All images courtesy VU University Amsterdam

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Stones, Bones, and Wrecks
Scientists Discover a Mysterious Void in the Great Pyramid of Giza
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The Great Pyramid of Giza, the largest in all of Egypt, was built more than 4500 years ago as the final resting place of the 4th Dynasty pharaoh Khufu (a.k.a. Cheops), who reigned from 2509 to 2483 BCE. Modern Egyptologists have been excavating and studying it for more than a century, but it's still full of mysteries that have yet to be fully solved. The latest discovery, detailed in a new paper in the journal Nature, reveals a hidden void located with the help of particle physics. This is the first time a new inner structure has been located in the pyramid since the 19th century.

The ScanPyramids project, an international endeavor launched in 2015, has been using noninvasive scanning technology like laser imaging to understand Egypt's Old Kingdom pyramids. This discovery was made using muon tomography, a technique that generates 3D images from muons, a by-product of cosmic rays that can pass through stone better than similar technology based on x-rays, like CT scans. (Muon tomography is currently used to scan shipping containers for smuggled goods and image nuclear reactor cores.)

The ScanPyramids team works inside Khufu's Pyramid
ScanPyramids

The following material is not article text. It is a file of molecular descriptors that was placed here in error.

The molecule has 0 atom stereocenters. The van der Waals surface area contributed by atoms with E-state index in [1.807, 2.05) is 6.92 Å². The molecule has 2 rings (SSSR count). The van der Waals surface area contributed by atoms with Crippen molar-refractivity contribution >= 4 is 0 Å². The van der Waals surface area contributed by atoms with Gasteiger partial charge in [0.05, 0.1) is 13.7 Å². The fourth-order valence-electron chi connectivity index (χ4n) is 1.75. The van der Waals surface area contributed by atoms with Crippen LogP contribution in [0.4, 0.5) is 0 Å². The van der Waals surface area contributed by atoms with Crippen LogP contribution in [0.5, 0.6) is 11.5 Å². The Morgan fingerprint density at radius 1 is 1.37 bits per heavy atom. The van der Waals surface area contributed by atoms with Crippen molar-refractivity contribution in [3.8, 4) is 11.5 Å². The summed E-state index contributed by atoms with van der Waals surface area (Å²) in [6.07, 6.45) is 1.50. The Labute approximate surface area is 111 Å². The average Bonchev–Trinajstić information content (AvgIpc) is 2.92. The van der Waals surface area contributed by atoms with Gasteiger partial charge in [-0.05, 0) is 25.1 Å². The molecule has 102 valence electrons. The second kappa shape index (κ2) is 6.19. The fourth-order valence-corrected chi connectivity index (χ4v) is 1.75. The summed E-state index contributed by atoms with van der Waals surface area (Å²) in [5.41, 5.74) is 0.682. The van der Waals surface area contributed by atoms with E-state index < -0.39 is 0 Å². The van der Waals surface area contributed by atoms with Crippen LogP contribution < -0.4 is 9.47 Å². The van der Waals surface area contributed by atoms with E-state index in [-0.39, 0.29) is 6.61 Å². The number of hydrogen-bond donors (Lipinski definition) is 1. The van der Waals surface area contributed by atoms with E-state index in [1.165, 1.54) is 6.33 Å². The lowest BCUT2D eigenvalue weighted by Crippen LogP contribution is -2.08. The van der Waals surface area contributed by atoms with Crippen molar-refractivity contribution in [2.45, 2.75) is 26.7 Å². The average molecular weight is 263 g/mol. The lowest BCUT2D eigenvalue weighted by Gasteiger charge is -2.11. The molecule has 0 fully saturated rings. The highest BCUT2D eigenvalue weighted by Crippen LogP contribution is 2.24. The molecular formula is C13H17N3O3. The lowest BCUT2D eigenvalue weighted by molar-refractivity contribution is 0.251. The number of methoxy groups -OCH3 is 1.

The newly discovered void is at least 100 feet long and bears a structural resemblance to the section directly below it: the pyramid's Grand Gallery, a long, 26-foot-high inner area of the pyramid that feels like a "very big cathedral at the center of the monument," as engineer and ScanPyramids co-founder Mehdi Tayoubi said in a press briefing. Its size and shape were confirmed by three different muon tomography techniques.

They aren't sure what it would have been used for yet or why it exists, or even if it's one structure or multiple structures together. It could be a horizontal structure, or it could have an incline. In short, there's a lot more to learn about it.

In the past few years, technology has allowed researchers to access parts of the Great Pyramid never seen before. Several robots sent into the tunnels since the '90s have brought back images of previously unseen areas. Almost immediately after starting to examine the Great Pyramid with thermal imaging in 2015, the researchers discovered that some of the limestone structure was hotter than other parts, indicating internal air currents moving through hidden chambers. In 2016, muon imaging indicated that there was at least one previously unknown void near the north face of Khufu's pyramid, though the researchers couldn't identify where exactly it was or what it looked like. Now, we know its basic structure.